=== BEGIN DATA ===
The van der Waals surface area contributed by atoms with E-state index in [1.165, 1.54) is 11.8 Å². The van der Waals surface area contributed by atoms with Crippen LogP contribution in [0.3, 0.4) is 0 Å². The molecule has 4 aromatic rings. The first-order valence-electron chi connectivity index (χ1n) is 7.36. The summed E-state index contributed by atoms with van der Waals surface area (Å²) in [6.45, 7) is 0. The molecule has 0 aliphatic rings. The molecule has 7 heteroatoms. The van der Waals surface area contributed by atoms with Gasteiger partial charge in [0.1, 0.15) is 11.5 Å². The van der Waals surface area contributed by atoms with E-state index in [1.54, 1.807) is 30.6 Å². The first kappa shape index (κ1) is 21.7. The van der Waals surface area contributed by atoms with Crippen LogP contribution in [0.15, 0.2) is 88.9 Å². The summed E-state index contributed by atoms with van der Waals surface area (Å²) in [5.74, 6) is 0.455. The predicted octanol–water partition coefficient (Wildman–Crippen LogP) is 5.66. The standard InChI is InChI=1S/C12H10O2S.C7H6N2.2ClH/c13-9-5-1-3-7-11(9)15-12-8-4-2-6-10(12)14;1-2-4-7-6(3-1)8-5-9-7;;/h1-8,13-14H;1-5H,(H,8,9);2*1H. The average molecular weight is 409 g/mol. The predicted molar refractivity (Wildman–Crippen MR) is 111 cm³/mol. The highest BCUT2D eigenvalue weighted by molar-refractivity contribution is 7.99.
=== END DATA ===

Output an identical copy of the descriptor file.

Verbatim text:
The van der Waals surface area contributed by atoms with E-state index in [1.165, 1.54) is 11.8 Å². The van der Waals surface area contributed by atoms with Crippen LogP contribution in [0.3, 0.4) is 0 Å². The molecule has 4 aromatic rings. The first-order valence-electron chi connectivity index (χ1n) is 7.36. The summed E-state index contributed by atoms with van der Waals surface area (Å²) in [6.45, 7) is 0. The molecule has 0 aliphatic rings. The molecule has 7 heteroatoms. The van der Waals surface area contributed by atoms with Gasteiger partial charge in [0.1, 0.15) is 11.5 Å². The van der Waals surface area contributed by atoms with E-state index in [1.54, 1.807) is 30.6 Å². The first kappa shape index (κ1) is 21.7. The van der Waals surface area contributed by atoms with Crippen LogP contribution in [0.15, 0.2) is 88.9 Å². The summed E-state index contributed by atoms with van der Waals surface area (Å²) in [5.74, 6) is 0.455. The predicted octanol–water partition coefficient (Wildman–Crippen LogP) is 5.66. The standard InChI is InChI=1S/C12H10O2S.C7H6N2.2ClH/c13-9-5-1-3-7-11(9)15-12-8-4-2-6-10(12)14;1-2-4-7-6(3-1)8-5-9-7;;/h1-8,13-14H;1-5H,(H,8,9);2*1H. The average molecular weight is 409 g/mol. The predicted molar refractivity (Wildman–Crippen MR) is 111 cm³/mol. The highest BCUT2D eigenvalue weighted by molar-refractivity contribution is 7.99.